"Shako! The Eskimo word for the great white bear. It means simply... killer!" This gloriously over-the-top piece of narration (pure Pat Mills in every respect!) begins one of the odder sagas in 2000AD's storied history. Running originally in 2000AD Progs 20-35, 'Shako' was scripted by Mills and Dredd-creator John Wagner, and drawn principally by 'Flesh' artist Ramon Sola (with contributions from other artists of the era.) The story concerns an unfortunate polar bear, who has accidentally consumed a CIA-manufactured capsule containing a deadly bone-melting virus (which is about the extent of the sci-fi in the story.) The bear is then hunted by US agents who are desperate to retrieve the bio-weapon, but are unable to simply shoot Shako, lest the virus be spread. In the course of this, lots of people get eaten, clawed, ripped to pieces and maimed, whilst Shako himself also gets drunk, wields a gun and boxes a Russian.

Yes, really.

To my way of thinking, as a strip 'Shako' has two clear relatives in British comics. Its father is undoubtedly 'Hookjaw', the monstrous shark-with-a-lip-piercing from 'Action'. The connections are clear: Pat Mills, Ramon Sola, and a merciless force of nature crunching its way through humans either deserving of death through wickedness or stupidity, or simply through being in the wrong place at the wrong time. Indeed, the hero of 'Shako', Eskimo hunter Buck Dollar, is a fairly clear amalgam of 'Hookjaw's two main good guys, the Pacific island native Sharky and the ill-fated Rick Mason. Likewise, CIA-agent Jake Falmuth is pretty much 'Hookjaw's Red McNally in all but name. However, 'Shako's older brother as a strip is clearly 2000AD's 'Flesh' - again, Pat Mills, Ramon Sola, and dinosaurs on the rampage, as a merciless force of nature crunches its way.... well, you know the rest.

However, Shako differs from its relations in a couple of ways. It's never as relentlessly horrific as 'Hookjaw' - it certainly tries, but I'm not sure any strip since has ever recreated the bloodthirsty energy spawned by 'Hookjaw's sheer vital nastiness. Nor does 'Shako' quite reach the levels of hysteria in which 'Flesh' indulges - the concept of a killer polar bear just doesn't give Mills the same scope for flat-out, operatic insanity as his dinosaur tale.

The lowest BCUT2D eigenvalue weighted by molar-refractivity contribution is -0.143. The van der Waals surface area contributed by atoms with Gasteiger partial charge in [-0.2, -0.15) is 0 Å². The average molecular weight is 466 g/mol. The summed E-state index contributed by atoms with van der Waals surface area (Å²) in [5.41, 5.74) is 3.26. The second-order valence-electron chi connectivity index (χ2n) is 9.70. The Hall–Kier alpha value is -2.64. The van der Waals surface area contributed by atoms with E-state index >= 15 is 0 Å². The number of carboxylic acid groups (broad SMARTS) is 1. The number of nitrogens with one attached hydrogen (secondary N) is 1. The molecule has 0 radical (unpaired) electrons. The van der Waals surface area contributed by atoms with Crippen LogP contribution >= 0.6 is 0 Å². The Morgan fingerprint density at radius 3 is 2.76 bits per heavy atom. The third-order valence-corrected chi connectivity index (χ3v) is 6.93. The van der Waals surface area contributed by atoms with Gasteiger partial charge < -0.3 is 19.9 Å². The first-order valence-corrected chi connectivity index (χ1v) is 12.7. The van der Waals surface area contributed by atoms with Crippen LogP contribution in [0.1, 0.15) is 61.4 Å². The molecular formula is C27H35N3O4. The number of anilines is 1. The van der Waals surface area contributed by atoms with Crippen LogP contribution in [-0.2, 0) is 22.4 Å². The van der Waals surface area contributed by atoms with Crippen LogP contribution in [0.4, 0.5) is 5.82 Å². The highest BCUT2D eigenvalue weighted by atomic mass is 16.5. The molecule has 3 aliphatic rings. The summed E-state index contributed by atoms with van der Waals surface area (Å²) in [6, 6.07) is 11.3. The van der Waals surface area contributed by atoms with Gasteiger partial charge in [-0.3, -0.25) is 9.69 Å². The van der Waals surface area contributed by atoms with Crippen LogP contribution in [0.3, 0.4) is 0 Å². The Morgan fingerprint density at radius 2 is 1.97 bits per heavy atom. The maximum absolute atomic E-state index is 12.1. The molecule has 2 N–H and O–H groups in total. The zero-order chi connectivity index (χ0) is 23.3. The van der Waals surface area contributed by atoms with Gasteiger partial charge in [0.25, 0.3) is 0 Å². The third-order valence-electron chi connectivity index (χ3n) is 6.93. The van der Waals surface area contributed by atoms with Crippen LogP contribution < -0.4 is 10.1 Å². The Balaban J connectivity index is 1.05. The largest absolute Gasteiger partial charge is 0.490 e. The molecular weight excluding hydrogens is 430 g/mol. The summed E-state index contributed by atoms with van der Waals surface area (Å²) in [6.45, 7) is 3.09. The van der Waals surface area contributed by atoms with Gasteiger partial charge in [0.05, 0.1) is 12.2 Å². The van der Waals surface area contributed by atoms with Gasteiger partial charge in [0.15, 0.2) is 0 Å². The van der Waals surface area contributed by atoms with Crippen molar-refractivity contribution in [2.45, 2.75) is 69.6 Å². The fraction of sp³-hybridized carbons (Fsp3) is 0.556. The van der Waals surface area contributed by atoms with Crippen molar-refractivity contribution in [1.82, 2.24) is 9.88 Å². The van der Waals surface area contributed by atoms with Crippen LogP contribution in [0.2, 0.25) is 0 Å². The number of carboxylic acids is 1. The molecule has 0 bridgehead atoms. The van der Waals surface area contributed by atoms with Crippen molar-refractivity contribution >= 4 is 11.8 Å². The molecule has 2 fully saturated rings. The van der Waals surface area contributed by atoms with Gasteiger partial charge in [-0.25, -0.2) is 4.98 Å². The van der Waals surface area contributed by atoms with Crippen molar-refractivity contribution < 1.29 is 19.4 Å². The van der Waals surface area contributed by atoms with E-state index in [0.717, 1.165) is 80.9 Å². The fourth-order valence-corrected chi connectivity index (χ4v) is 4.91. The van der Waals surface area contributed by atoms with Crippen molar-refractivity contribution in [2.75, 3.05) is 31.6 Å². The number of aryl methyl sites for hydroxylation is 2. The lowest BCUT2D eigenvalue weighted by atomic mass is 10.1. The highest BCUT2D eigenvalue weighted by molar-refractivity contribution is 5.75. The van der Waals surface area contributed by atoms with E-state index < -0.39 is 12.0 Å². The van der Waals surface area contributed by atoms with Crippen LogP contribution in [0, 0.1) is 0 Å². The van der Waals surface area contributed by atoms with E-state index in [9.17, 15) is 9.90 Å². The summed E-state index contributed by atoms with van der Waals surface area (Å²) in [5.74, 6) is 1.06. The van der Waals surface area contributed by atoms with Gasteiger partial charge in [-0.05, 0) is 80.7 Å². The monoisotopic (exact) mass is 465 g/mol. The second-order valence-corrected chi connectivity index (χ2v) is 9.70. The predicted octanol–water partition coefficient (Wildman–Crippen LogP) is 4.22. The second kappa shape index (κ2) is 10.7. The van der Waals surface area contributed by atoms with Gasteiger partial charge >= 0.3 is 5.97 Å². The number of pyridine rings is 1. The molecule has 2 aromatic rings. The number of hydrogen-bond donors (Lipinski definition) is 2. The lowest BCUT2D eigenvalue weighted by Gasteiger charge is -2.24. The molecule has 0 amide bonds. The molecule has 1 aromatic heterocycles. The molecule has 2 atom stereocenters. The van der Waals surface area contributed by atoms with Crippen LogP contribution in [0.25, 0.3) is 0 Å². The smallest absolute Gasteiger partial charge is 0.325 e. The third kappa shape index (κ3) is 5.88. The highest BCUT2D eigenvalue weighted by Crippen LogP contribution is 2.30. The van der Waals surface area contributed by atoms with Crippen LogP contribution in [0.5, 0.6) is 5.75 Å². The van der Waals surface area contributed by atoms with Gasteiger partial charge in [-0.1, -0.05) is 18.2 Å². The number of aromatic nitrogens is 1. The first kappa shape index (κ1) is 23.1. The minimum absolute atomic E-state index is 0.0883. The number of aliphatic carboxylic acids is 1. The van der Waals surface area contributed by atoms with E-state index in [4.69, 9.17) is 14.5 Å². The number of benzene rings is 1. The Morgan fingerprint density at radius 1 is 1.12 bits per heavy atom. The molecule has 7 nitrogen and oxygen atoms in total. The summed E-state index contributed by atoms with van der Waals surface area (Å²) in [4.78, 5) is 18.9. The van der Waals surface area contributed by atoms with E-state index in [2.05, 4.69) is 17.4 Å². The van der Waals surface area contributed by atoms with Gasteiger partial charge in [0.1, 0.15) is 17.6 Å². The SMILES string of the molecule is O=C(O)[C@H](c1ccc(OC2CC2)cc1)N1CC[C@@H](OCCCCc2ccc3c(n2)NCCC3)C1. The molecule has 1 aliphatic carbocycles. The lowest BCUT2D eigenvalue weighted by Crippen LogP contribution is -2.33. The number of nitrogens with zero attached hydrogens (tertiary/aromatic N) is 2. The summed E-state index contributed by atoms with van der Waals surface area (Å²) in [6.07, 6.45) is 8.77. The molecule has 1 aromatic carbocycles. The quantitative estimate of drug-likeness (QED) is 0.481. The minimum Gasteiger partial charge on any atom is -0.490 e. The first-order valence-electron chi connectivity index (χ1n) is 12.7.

As such, 'Shako' effectively falls between two stools, though it has plenty of strengths. I mean, it's a story about a polar bear eating people - it'd be hard to get wrong. One particular stand-out is the art of both Sola and Juan Arancio. Some of the other work is a bit variable, but these two always manage to imbue Shako with real character - not easy to do with a bear! I am especially fond of the Arancio panel where a whiskeyed-up Shako, seeing double, decides to dispose of one of the 'two' men he sees before him: the look on the bear's face as he prizes the man's lips open with his claws is priceless. Shako's invasion of Ice Station Delta is also a highlight - some nightmarish imagery collides with the blackest of comedy as a small Eskimo boy accidentally leads his bullying teacher straight into Shako's jaws. Indeed, the strip has a very dark vein of humour throughout, which instead of undercutting the horror serves only to strengthen it.

'Shako' has been reprinted before, in part in annuals and in whole in an Extreme Edition, but this version also features the 10-page 'origin' story, 'White Fury' from the 1978 annual, as well as a suitably gory cover from modern 2000AD alumni Jock - both good enough reasons to pick it up again. (Shako's later appearance in 'Armoured Gideon' is not included, understandably.) I actually feel 'Shako' has aged fairly well (some of the art aside) - the prime viciousness is always a treat, and it's fun to cheer the bear on. Make no mistake - as readers we are very squarely on Shako's side. Not all his victims may deserve it, but as a species, mankind undoubtedly does, and this story is quick to celebrate that fact.

(Oh, and a quick note: at the time of writing, Amazon is listing this book as hardback. Just so you know, it's not.)
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Malatesta's Carnival of Blood [DVD] [Region 1] [US Import] [NTSC]
Malatesta's Carnival of Blood [DVD] [Region 1] [US Import] [NTSC]
Dvd ~ Janine Carazo

5.0 out of 5 stars Rollercoaster... of Blood!, 10 Aug 2012
Verified Purchase(What is this?)
Stylish. Insane. Gory. Experimental. Mind-blowingly surreal. 'Malatesta's Carnival of Blood' is an unearthed gem of 70s US low-budget horror (for my money, the most exciting sub-genre going) and, once viewed, is unlikely to ever be forgotten. The plot, such as it is, concerns Vena (Janine Carazo) who arrives with her parents at the titular carnival, where she begins working. However, the family are really here to seek their missing son, whom their pistol-packing patriarch believes may well have suffered a terrible, vengeance-requiring fate. It quickly turns out, however, that disappearances are more than common around these parts, and Vena's investigations (aided by a concerned carny) quickly plunge her into a disorientating realm of hallucinogenic horror, presided over by the playful and yet sinister Malatesta himself.